We're rapidly approaching the time in which perpetual copyright hits its existing statutory limits -- so I've fully been expecting an increase in arguments for why copyright needs to be extended again. Of course, the actual economic evidence doesn't support this at all. Instead, the evidence suggests there's tremendous value in a broader public domain. So how will maximalists argue for copyright extension? If a recent paper from economist Stan Liebowitz is any indication, it will be through strawmen and the argument that we should ignore the economics. Seriously.
More After an eventful 12 months that included entering the Basketball Hall of Fame and meeting his estranged father after 42 years apart, Dennis Rodman has now written a children's book. The book is titled "Dennis the Wild Bull" and will be released in September. Rodman's book is being dedicated "to his children, with the intent to relay a positive message to our country's youth and to his own children." "We're not only excited about the project, but we believe its a step in the right direction for Dennis," said Rodman's agent, Darren Prince, on the book's website.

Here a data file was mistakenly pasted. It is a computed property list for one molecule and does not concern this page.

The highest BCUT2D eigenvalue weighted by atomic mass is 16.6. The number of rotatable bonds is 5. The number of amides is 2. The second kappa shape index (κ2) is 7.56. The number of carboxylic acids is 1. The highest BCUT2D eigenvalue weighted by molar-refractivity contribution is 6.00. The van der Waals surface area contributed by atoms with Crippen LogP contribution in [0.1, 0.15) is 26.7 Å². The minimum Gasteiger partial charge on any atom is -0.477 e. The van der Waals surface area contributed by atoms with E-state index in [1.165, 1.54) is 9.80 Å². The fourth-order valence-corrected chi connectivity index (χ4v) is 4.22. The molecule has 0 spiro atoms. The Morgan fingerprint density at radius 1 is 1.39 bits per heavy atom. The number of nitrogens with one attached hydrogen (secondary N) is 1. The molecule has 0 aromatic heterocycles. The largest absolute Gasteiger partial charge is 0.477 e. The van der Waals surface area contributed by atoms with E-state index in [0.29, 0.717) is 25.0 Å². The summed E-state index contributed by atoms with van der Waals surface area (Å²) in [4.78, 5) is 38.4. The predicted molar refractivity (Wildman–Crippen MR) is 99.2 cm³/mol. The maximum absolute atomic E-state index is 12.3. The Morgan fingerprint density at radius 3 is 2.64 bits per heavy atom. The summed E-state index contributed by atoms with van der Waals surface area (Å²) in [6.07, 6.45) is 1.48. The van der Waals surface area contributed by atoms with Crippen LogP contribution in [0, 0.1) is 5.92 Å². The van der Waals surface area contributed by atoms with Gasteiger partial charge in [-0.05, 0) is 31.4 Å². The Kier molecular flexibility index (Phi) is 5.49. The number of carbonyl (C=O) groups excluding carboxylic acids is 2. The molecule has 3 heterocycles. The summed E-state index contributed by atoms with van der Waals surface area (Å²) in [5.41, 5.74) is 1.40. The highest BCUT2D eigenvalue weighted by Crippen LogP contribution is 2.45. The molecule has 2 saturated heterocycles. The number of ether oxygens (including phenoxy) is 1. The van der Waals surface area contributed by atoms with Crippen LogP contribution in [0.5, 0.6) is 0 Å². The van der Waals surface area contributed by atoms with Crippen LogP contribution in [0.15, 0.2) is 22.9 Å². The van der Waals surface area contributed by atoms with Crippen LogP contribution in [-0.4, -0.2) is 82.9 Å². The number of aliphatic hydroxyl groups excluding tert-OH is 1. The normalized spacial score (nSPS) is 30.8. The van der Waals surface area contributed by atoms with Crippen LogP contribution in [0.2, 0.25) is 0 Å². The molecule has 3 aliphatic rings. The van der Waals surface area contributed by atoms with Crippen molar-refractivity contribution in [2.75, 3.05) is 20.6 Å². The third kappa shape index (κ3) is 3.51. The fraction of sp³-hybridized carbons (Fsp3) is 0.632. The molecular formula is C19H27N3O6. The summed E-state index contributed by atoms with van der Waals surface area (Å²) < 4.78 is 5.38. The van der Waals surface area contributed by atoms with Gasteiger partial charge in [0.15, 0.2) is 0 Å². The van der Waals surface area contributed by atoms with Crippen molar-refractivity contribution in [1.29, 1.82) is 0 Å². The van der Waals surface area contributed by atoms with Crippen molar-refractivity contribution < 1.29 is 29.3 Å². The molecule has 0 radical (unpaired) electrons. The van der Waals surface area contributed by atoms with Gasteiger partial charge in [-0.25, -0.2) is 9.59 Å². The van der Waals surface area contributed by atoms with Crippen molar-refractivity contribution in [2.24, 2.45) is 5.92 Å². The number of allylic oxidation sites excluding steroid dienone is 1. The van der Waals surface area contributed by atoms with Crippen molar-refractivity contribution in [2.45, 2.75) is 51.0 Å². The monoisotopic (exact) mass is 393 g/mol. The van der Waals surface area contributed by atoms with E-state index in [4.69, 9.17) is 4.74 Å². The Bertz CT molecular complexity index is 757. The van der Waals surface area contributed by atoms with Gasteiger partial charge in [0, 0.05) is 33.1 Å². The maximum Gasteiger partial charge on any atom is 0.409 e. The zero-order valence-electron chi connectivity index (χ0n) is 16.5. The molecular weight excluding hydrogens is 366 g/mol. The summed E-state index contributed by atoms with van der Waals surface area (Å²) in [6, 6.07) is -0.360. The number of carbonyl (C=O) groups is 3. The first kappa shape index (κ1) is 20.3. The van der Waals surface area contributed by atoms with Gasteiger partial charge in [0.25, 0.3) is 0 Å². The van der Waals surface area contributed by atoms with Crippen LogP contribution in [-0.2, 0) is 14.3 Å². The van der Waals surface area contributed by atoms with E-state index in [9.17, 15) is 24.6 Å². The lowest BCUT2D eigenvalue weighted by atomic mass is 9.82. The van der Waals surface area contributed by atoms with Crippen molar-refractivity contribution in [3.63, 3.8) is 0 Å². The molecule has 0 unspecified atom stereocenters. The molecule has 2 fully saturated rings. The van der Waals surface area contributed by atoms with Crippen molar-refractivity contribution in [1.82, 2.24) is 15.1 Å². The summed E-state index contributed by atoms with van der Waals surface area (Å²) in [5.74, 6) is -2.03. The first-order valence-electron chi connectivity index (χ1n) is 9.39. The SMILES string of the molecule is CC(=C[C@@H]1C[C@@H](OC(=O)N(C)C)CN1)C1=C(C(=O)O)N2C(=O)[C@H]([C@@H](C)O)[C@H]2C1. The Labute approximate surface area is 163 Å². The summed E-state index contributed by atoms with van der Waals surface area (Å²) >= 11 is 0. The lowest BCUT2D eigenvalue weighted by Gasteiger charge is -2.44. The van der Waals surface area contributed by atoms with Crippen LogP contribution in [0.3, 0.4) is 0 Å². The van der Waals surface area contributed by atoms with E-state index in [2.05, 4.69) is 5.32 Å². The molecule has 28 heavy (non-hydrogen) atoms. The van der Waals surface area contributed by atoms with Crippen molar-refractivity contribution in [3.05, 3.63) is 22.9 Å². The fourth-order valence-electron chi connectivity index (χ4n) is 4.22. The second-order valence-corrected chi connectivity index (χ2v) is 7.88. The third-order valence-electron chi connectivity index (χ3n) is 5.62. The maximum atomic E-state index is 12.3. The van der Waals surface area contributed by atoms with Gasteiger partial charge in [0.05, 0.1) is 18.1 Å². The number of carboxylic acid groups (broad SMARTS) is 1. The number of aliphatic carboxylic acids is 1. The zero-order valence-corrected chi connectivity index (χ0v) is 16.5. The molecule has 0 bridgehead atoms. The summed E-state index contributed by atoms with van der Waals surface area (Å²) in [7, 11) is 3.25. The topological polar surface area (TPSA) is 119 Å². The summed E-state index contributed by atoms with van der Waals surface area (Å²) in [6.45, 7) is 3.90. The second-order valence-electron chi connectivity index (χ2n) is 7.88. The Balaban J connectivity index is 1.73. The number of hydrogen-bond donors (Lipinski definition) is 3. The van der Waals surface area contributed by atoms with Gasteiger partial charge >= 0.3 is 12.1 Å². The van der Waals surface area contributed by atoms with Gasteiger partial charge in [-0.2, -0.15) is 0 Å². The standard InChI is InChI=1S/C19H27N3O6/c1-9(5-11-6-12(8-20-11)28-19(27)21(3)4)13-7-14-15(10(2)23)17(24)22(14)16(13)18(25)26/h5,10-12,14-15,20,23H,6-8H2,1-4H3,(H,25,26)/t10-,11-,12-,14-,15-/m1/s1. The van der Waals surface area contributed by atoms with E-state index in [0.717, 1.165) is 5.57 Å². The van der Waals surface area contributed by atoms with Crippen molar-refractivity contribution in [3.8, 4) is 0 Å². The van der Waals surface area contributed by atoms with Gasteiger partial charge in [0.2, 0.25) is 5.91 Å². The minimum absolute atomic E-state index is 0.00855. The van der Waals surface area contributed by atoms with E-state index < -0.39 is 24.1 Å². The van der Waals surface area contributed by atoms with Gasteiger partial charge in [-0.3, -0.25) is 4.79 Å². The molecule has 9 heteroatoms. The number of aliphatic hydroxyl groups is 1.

In looking back on 2001, the state of the pulp and paper market can be best described as volatile. And as the strains of "Auld Lang Syne" fade away, the outlook does not appear to be any more stable for the coming year. In fact, due to the dipping economic outlook that many pundits predicted months ago, paper buying has taken on a renewed set of competitive objectives starting foremost (and not surprisingly) with affordability. Since slower publishing demands contributed to a waning paper market throughout 2001, according to the Labor Department's International Price Program, buying habits have been greatly affected. Coupled with international